Bunodactis maculosa has only been recorded from Cape Peron in Western Australia. (WA)
This species is small, up to 11 mm in diameter and 7 mm in height. The base is broad and larger in diameter than the oral disc. The body wall is mostly smooth, but some bumps (verrucae) are present on the upper part of the column. The fosse is fairly deep. Approximately 50 tentacles are present, all of which are short, but the inner tentacles are longer than the outer tentacles. Little other information is available regarding the colour or appearance of this species.
Ecology/Way of Life:
The Spotted Anemone is a cryptic species that is found under stones. No further habitat or ecological records are known for this species.
Interaction with Humans/Threats:
Given the limited information available about the habitat or behaviour of this species, the level of threat is unknown. With its apparently restricted distribution, the Spotted Anemone would be vulnerable to local disturbances in the Cape Peron region.
The common name "Spotted Anemone" is a direct translation of the scientific (latin) name maculosa. No common names are known to have been previously used for this species. It was tentatively assigned to the genus Bunodactis when originally described and this designation has since been confirmed. The genus Bunodactis has a complex history with many of the 74 species listed within this genus belonging to other genera or having an unresolved taxonomic placement.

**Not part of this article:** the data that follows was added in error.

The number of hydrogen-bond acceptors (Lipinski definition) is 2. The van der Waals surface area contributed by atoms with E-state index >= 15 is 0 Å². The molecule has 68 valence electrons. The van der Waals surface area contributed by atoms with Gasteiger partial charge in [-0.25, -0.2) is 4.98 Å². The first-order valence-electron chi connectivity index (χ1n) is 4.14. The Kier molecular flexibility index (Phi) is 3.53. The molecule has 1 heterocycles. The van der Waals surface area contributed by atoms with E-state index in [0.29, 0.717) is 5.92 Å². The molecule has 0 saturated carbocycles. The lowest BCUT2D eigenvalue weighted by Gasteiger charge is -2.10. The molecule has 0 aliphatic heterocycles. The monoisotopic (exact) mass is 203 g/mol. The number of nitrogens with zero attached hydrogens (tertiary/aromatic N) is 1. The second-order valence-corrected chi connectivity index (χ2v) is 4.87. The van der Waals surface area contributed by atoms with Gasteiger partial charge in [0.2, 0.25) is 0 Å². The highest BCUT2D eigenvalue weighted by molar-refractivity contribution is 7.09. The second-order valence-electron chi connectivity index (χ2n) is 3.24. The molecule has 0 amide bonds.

Carlgren, O. (1954) Actiniaria and Zoantharia from South and West Australia with comments upon some Actiniaria from New Zealand. Arkiv for Zoologi 6: 571 – 595.
England, K.W. (1987) Certain Actiniaria (Cnidaria, Anthozoa) from the Red Sea and tropical Indo-Pacific Ocean. Bulletin of the British Museum Natural History (Zoology) 53: 205 – 292.
Fautin, D.G. (2003) Hexacorallians of the World. http://hercules.kgs.ku.edu/hexacoral/anemone2/index.cfm
Griffith, J.K. & Fromont, J. (1998) A catalogue of recent Cnidaria type specimens in the Western Australian Museum of Natural Science, Perth. Records of the Western Australian Museum 19: 223 – 239.
Text & map by Carden Wallace & Zoe Richards, Museum of Tropical Queensland.
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